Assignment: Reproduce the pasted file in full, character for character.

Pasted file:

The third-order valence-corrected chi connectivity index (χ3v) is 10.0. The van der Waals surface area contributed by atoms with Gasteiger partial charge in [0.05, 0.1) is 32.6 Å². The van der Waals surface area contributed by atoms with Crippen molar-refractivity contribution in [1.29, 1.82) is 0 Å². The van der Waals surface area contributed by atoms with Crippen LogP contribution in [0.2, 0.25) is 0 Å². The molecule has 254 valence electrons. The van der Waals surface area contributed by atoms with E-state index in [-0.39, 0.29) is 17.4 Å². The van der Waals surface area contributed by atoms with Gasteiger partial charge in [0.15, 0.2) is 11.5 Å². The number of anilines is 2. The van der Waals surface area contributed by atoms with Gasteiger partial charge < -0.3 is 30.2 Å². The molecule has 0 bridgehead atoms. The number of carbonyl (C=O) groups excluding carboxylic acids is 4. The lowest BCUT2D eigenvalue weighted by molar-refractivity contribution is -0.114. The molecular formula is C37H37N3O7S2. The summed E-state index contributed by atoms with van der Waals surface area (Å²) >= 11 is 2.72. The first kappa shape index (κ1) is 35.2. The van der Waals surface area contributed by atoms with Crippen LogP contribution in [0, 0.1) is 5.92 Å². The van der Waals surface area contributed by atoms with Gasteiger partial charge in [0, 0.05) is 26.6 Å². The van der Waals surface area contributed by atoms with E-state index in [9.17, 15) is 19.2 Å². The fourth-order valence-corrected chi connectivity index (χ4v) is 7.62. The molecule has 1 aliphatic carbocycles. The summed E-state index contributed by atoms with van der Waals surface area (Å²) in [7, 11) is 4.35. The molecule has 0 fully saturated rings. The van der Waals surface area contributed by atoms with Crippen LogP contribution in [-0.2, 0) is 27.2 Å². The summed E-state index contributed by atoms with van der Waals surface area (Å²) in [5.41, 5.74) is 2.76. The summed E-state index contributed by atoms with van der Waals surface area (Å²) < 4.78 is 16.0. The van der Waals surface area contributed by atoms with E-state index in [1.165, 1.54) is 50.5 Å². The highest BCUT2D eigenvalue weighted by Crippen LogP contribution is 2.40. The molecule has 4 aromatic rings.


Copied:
The third-order valence-corrected chi connectivity index (χ3v) is 10.0. The van der Waals surface area contributed by atoms with Gasteiger partial charge in [0.05, 0.1) is 32.6 Å². The van der Waals surface area contributed by atoms with Crippen molar-refractivity contribution in [1.29, 1.82) is 0 Å². The van der Waals surface area contributed by atoms with Crippen LogP contribution in [0.2, 0.25) is 0 Å². The molecule has 254 valence electrons. The van der Waals surface area contributed by atoms with E-state index in [-0.39, 0.29) is 17.4 Å². The van der Waals surface area contributed by atoms with Gasteiger partial charge in [0.15, 0.2) is 11.5 Å². The number of anilines is 2. The van der Waals surface area contributed by atoms with Gasteiger partial charge < -0.3 is 30.2 Å². The molecule has 0 bridgehead atoms. The number of carbonyl (C=O) groups excluding carboxylic acids is 4. The lowest BCUT2D eigenvalue weighted by molar-refractivity contribution is -0.114. The molecular formula is C37H37N3O7S2. The summed E-state index contributed by atoms with van der Waals surface area (Å²) >= 11 is 2.72. The first kappa shape index (κ1) is 35.2. The van der Waals surface area contributed by atoms with Crippen LogP contribution in [0, 0.1) is 5.92 Å². The van der Waals surface area contributed by atoms with Gasteiger partial charge in [0, 0.05) is 26.6 Å². The van der Waals surface area contributed by atoms with E-state index in [9.17, 15) is 19.2 Å². The fourth-order valence-corrected chi connectivity index (χ4v) is 7.62. The molecule has 1 aliphatic carbocycles. The summed E-state index contributed by atoms with van der Waals surface area (Å²) in [7, 11) is 4.35. The molecule has 0 fully saturated rings. The van der Waals surface area contributed by atoms with Crippen LogP contribution in [-0.2, 0) is 27.2 Å². The summed E-state index contributed by atoms with van der Waals surface area (Å²) in [5.41, 5.74) is 2.76. The summed E-state index contributed by atoms with van der Waals surface area (Å²) < 4.78 is 16.0. The van der Waals surface area contributed by atoms with E-state index in [1.165, 1.54) is 50.5 Å². The highest BCUT2D eigenvalue weighted by Crippen LogP contribution is 2.40. The molecule has 4 aromatic rings.